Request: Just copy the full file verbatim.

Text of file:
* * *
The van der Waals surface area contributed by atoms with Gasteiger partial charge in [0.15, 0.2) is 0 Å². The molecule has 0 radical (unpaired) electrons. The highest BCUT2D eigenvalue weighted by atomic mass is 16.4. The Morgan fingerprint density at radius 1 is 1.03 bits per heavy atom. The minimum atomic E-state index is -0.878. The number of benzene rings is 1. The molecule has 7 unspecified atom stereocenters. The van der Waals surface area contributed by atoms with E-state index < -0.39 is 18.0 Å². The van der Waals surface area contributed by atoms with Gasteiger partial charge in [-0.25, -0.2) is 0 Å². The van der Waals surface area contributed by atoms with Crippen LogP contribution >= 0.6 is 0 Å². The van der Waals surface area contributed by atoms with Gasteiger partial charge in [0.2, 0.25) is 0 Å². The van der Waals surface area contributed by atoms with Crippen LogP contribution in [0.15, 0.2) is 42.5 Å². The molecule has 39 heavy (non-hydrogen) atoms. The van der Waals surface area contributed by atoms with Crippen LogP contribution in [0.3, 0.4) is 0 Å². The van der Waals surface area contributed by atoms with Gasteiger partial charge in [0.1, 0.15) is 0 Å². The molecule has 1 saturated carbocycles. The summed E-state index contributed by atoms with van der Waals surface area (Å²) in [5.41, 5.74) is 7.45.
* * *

The van der Waals surface area contributed by atoms with Gasteiger partial charge in [0.15, 0.2) is 0 Å². The molecule has 0 radical (unpaired) electrons. The highest BCUT2D eigenvalue weighted by atomic mass is 16.4. The Morgan fingerprint density at radius 1 is 1.03 bits per heavy atom. The minimum atomic E-state index is -0.878. The number of benzene rings is 1. The molecule has 7 unspecified atom stereocenters. The van der Waals surface area contributed by atoms with E-state index < -0.39 is 18.0 Å². The van der Waals surface area contributed by atoms with Gasteiger partial charge in [-0.25, -0.2) is 0 Å². The van der Waals surface area contributed by atoms with Crippen LogP contribution >= 0.6 is 0 Å². The van der Waals surface area contributed by atoms with Gasteiger partial charge in [0.2, 0.25) is 0 Å². The van der Waals surface area contributed by atoms with Crippen LogP contribution in [0.15, 0.2) is 42.5 Å². The molecule has 39 heavy (non-hydrogen) atoms. The van der Waals surface area contributed by atoms with Crippen LogP contribution in [0.3, 0.4) is 0 Å². The van der Waals surface area contributed by atoms with Gasteiger partial charge in [0.1, 0.15) is 0 Å². The molecule has 1 saturated carbocycles. The summed E-state index contributed by atoms with van der Waals surface area (Å²) in [5.41, 5.74) is 7.45.